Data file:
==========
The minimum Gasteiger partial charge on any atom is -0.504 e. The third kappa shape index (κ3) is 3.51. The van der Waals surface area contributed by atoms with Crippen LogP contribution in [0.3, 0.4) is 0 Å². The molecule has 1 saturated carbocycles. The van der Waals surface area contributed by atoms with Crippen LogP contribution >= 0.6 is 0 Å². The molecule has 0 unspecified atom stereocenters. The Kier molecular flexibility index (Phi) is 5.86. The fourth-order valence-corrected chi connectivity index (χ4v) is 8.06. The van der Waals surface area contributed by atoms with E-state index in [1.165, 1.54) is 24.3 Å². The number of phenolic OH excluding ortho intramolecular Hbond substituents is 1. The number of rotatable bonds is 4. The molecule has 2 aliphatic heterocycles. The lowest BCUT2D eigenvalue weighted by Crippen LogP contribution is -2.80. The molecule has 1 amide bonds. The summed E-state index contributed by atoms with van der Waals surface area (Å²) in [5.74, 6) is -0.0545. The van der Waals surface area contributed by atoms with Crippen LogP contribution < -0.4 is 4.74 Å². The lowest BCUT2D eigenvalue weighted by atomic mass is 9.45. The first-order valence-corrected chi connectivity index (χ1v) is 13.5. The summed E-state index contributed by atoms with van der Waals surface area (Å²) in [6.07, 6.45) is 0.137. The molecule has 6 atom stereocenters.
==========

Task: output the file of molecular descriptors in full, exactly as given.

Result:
The minimum Gasteiger partial charge on any atom is -0.504 e. The third kappa shape index (κ3) is 3.51. The van der Waals surface area contributed by atoms with Crippen LogP contribution in [0.3, 0.4) is 0 Å². The molecule has 1 saturated carbocycles. The van der Waals surface area contributed by atoms with Crippen LogP contribution >= 0.6 is 0 Å². The molecule has 0 unspecified atom stereocenters. The Kier molecular flexibility index (Phi) is 5.86. The fourth-order valence-corrected chi connectivity index (χ4v) is 8.06. The van der Waals surface area contributed by atoms with E-state index in [1.165, 1.54) is 24.3 Å². The number of phenolic OH excluding ortho intramolecular Hbond substituents is 1. The number of rotatable bonds is 4. The molecule has 2 aliphatic heterocycles. The lowest BCUT2D eigenvalue weighted by Crippen LogP contribution is -2.80. The molecule has 1 amide bonds. The summed E-state index contributed by atoms with van der Waals surface area (Å²) in [5.74, 6) is -0.0545. The van der Waals surface area contributed by atoms with Crippen LogP contribution < -0.4 is 4.74 Å². The lowest BCUT2D eigenvalue weighted by atomic mass is 9.45. The first-order valence-corrected chi connectivity index (χ1v) is 13.5. The summed E-state index contributed by atoms with van der Waals surface area (Å²) in [6.07, 6.45) is 0.137. The molecule has 6 atom stereocenters.